Effects of fluvastatin treatment on monocyte gene expression in SLE patients
ABSTRACT: The present gene expression array study of fluvastatin effects on monocytes from SLE patients show that fluvastatin has a global anti-inflammatory effect on monocytes, which includes attenuated expression of several proinflammatory cytokines, and regulated expression of molecules mediating lipoprotein signaling and cholesterol metabolism, as well as atherosclerosis and inflammatory signaling. Twenty seven SLE patients were given 20mg/day fluvastatin for one month. Blood samples were obtained before the starting of the treatment and at the end of treatment. Total RNA from monocytes was extracted using TRIzol reagent. RNA quality control was performed in a 2100 Bioanalyzer. Complementary RNAs from six SLE patients (four before treatment and two after treatment) were prepared for hybridization in an Agilent G4112F platform (Whole human Genome microarray 44K) using the One-color gene expression system (Agilent technologies).
Project description:The present gene expression array study of comparative gene profile in monocytes from patients with primary Antiphospholipid Syndrome, Systemic Lupus Erythematosus and Lupus with Antiphospholipid Syndrome demonstrates that the gene expression profiling allows the segregation of these highly related autoimmune diseases, with specific signatures explaining the pro-atherosclerotic, pro-thrombotic and inflammatory changes. One hundred and twenty six patients, forty one with APS, thirty one with SAPS and fifty four with SLE, as well as sixty one healthy donors were included in the study. Monocytes were purified from peripheral blood samples (non-monocytes depleting kit, Miltenyi Biotech, Bergisch Galdbach, Germany). Total RNA from monocytes was extracted using TRIzol reagent. RNA quality control was performed in a 2100 Bioanalyzer. Complementary RNAs from 3 APS patients, 3 SAPS patients, 3 SLE patients, and 3 healthy donors were prepared for hybridization in an Agilent G4112F platform (Whole human Genome microarray 44K) using the One-color gene expression system (Agilent technologies).
Project description:Many cytokines are involved in the pathogenesis of autoimmune diseases and are recognized as relevant therapeutic targets to attenuate inflammation, such as TNFα in RA and IFNα/γ in SLE. To relate the transcriptional imprinting of cytokines in a cell type-specific and disease-specific manner, we generated gene-expression profiles from peripheral monocytes of SLE and RA patients and compared them to in vitro-generated signatures induced by TNFα, IFNα2a and IFNγ. Monocytes from SLE and RA patients revealed disease-specific gene-expression profiles. In vitro-generated signatures induced by IFNα2a and IFNγ showed similar profiles that only partially overlapped with those induced by TNFα. Comparisons between disease-specific and in vitro-generated signatures identified cytokine-regulated genes in SLE and RA with qualitative and quantitative differences. The IFN-responses in SLE and RA were found to be regulated in a STAT1-dependent and STAT1-independent manner, respectively. Similarly, genes recognized as TNFα-regulated were clearly distinguishable between RA and SLE patients. While the activity of SLE monocytes was mainly driven by IFN, the activity from RA monocytes showed a dominance of TNFα that was characterized by STAT1 down-regulation. The responses to specific cytokines were revealed to be disease-dependent and reflected the interplay of cytokines within various inflammatory milieus. This study has demonstrated that monocytes from RA and SLE patients exhibit disease-specific gene-expression profiles, which can be molecularly dissected when compared to in vitro-generated cytokine signatures. The results suggest that an assessment of cytokine-response status in monocytes may be helpful for improvement of diagnosis and selection of the best cytokine target for therapeutic intervention. Expression profiles of human peripheral blood monocytes activated in vivo and stimulated in vitro. Monocytes from patients with SLE and RA and from healthy donors were used for generating disease-specific gene-expression profiles, where these profiles represent in vivo activation of monocytes. In addition, monocytes from healthy donors were stimulated in vitro by cytokines: TNFα, IFNα2a and IFNγ. Cytokine-specific gene-expression profiles were generated by comparing stimulated monocytes with unstimulated ones. TNFα-, IFNα2a- and IFNγ as cytokine-specific gene-expression profiles were compared with RA and SLE, as disease-specific gene-expression profiles.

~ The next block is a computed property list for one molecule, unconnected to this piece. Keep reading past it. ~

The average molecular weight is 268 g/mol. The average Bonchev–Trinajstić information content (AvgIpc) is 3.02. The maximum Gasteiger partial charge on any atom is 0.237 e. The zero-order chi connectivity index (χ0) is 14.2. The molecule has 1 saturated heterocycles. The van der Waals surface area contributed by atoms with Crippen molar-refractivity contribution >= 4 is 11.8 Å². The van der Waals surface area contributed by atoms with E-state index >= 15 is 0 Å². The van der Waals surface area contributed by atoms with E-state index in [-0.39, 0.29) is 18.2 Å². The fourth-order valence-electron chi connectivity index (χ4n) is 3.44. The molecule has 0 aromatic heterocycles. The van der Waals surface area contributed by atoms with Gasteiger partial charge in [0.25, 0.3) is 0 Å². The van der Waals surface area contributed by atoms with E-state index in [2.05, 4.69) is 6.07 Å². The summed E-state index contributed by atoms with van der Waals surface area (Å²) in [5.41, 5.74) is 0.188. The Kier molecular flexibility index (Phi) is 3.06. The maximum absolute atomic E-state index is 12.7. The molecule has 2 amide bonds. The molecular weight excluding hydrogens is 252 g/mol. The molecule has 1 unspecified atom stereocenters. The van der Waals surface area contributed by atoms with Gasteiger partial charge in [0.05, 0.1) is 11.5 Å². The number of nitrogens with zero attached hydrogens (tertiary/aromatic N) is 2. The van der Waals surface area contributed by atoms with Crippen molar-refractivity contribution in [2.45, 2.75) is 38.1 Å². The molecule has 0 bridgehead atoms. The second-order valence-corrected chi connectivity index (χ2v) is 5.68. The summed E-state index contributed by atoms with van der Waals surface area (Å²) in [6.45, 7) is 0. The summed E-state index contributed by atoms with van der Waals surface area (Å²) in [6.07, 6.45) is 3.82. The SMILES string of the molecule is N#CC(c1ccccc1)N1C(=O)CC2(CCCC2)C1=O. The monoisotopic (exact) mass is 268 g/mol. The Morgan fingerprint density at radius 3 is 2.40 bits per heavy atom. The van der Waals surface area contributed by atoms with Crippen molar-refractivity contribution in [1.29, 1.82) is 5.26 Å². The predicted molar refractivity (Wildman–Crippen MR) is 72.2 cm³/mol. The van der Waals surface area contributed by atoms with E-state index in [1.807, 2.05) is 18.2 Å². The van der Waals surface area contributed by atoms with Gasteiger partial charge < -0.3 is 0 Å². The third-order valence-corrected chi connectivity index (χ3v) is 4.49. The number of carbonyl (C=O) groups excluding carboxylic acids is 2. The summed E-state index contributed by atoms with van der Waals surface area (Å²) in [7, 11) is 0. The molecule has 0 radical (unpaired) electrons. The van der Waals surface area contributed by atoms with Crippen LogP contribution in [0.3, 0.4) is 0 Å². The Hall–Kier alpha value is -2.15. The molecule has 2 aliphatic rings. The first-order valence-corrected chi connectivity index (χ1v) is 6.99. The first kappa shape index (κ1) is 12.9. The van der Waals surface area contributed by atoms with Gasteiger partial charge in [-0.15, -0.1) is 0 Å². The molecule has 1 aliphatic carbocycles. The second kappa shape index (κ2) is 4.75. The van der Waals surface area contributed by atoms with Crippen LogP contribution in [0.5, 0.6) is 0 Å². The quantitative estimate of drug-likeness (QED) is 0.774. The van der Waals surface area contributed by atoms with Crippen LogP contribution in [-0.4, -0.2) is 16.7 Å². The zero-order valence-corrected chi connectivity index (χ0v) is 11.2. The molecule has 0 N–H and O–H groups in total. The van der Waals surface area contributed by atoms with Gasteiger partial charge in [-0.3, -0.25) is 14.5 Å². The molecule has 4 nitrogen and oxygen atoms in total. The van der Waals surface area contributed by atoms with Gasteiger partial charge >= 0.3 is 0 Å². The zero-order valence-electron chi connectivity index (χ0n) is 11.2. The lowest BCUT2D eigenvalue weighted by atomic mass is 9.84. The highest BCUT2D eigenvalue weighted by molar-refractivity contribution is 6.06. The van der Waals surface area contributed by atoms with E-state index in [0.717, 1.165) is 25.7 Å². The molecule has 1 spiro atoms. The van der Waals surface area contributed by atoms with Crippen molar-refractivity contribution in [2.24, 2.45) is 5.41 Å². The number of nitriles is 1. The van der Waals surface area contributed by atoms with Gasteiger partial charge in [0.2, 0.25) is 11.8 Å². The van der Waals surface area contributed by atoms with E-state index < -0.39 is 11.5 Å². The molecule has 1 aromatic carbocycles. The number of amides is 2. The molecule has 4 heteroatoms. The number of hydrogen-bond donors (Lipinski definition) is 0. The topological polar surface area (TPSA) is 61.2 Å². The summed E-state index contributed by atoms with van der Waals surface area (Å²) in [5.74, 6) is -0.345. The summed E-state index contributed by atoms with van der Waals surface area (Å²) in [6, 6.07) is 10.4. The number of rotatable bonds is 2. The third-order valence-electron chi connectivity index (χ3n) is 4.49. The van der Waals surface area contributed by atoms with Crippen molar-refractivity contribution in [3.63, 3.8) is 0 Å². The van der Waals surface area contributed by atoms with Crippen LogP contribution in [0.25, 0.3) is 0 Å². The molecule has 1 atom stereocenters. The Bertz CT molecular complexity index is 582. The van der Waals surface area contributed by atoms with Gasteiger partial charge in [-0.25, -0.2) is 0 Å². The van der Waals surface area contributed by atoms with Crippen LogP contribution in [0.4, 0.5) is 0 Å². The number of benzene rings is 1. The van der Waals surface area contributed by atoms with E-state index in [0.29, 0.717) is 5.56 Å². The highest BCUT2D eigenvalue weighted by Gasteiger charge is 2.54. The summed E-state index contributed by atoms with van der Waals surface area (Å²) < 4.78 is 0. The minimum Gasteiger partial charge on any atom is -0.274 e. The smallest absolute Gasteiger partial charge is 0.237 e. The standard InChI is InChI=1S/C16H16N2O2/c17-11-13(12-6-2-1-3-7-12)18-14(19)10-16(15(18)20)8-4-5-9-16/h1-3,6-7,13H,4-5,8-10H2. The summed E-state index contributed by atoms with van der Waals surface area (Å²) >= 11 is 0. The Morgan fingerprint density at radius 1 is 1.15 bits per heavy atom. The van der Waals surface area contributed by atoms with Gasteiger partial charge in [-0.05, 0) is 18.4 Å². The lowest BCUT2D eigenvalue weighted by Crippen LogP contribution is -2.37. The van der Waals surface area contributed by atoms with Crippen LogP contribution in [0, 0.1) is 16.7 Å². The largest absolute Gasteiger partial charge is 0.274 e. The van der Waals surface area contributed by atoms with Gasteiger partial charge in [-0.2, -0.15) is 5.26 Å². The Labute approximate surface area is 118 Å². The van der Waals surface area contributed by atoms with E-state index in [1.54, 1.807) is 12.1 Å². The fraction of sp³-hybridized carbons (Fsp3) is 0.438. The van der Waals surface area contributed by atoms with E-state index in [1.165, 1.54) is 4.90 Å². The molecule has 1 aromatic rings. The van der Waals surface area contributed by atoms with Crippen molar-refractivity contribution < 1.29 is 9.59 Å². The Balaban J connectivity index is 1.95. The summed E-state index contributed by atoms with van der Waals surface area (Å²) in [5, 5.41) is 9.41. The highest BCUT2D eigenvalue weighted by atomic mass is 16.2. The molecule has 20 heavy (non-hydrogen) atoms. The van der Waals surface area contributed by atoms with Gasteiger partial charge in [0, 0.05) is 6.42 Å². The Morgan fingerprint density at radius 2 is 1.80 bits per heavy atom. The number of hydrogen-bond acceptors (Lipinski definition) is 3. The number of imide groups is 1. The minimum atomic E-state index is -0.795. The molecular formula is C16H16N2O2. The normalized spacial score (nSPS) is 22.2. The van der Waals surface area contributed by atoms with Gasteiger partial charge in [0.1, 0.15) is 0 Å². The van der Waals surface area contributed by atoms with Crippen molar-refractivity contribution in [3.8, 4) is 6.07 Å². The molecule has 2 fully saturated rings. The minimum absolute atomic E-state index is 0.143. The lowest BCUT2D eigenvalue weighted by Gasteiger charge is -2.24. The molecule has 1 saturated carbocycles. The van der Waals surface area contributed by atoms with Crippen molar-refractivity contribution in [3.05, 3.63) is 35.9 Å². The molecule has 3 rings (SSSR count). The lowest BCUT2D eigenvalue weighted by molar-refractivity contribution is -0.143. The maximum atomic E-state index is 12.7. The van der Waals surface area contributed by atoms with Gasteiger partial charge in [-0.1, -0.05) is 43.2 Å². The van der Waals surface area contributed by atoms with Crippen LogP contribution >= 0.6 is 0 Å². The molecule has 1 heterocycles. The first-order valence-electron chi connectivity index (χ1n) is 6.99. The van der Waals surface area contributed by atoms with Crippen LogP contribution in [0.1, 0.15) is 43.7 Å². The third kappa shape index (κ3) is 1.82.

Project description:Monocytes from 3 healthy donors were cultured for 6 hours in the presence of 20% serum from three newly diagnosed, untreated SLE patients. Microarray analysis was then performed upon normalizing the gene expression levels of samples incubated with SLE sera to those incubated with autologous serum. Monocytes from 3 healthy donors were cultured for 6 hours in the presence of 20% serum from three newly diagnosed, untreated SLE patients. Microarray analysis was then performed upon normalizing the gene expression levels of samples incubated with SLE sera to those incubated with autologous serum.